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Probation and parole create revolving doors to incarceration.

The Bureau of Justice Statistics reported in April that, as of December 31, 2016, an estimated 4,537,100 adults were under community supervision—probation or parole—in the United States, a slight decrease of 1.1 percent from the prior year.Danielle Kaeble, Probation and Parole in the United States, 2016 (Washington, DC: Bureau of Justice Statistics, 2018). Also see “Too Big To Succeed: The Impact of the Growth of Community Corrections and What Should Be Done about It” Columbia University Justice Lab, January 29, 2018, 1.

Technical violations of parole or probation can be drivers of incarceration for conduct as minor as being late to a check-in or facing new criminal charges for low-level offenses.See for example Sara Satinsky, Logan Harris, Lili Farhang, and Gus Alexander, Excessive Revocations: The Health Impacts of Locking People up without a New Conviction in Wisconsin (Oakland, CA: Human Impact Partners, 2016), 22 (listing reasons people are held in custody in the state for breaking rules of supervision without a new criminal conviction).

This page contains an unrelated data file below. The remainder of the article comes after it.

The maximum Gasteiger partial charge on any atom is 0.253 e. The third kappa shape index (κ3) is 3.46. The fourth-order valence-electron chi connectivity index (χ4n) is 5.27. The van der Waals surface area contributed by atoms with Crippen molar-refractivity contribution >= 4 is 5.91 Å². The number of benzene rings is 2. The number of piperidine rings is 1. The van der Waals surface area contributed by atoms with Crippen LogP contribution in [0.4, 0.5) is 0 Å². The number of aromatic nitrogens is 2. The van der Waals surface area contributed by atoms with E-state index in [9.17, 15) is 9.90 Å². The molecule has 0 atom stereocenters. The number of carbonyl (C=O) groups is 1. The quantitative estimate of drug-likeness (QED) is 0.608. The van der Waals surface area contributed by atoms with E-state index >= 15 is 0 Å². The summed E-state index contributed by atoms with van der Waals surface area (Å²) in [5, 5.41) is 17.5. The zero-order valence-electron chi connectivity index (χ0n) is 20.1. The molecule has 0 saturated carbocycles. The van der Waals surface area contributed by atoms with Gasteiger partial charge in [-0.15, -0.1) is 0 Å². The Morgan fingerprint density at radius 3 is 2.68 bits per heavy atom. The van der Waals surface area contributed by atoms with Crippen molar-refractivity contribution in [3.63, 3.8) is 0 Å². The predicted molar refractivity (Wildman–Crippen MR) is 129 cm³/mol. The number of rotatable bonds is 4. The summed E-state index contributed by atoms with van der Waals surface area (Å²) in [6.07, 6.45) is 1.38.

In Wisconsin, for example, technical violations of parole or probation supervision send thousands of people to jail or prison each year, costing taxpayers an estimated $147 million.Ibid., 4; and David Dahmer, “Wisconsin’s Crimeless Revocation Problem,” Madison365.com, September 10, 2018. This may be changing: Wisconsin’s new governor-elect Tony Evers campaigned on a platform that included eliminating the practice, which the state terms “crimeless revocation,” calling it “dumb on crime.”Criminal Justice Reform,” TonyEvers.com; and Patrick Marley, “Democrats Running For Governor Call For Slashing Prison Population,” Milwaukee Journal Sentinel, July 5, 2018.

But excessive revocation of parole or probation isn’t just a Wisconsin problem. Philadelphia rapper Meek Mill was sentenced to two to four years of prison for a violation of probation after an arrest for popping wheelies on a motorbike, a charge that was later dropped.Heather Ann Thompson, “Why Meek Mill’s Release Matters More Than You Think,” Rolling Stone, May 3, 2018; and "Rapper Meek Mill Sentenced to Up to Four Years in Jail,” Guardian, November 7, 2017. He was released in April after serving five months, after much public outcry about the injustice of his case.Thompson, “Meek Mill’s Release,” 2018. But Mills’s is just one story among hundreds of thousands. Pennsylvania’s rate of probation supervision is 19 percent higher than the national average, and Pennsylvanians are more than three times more likely to be under parole supervision than adults in the rest of the country.Vincent Schiraldi, The Pennsylvania Corrections Story (New York: Columbia University Justice Lab, 2018).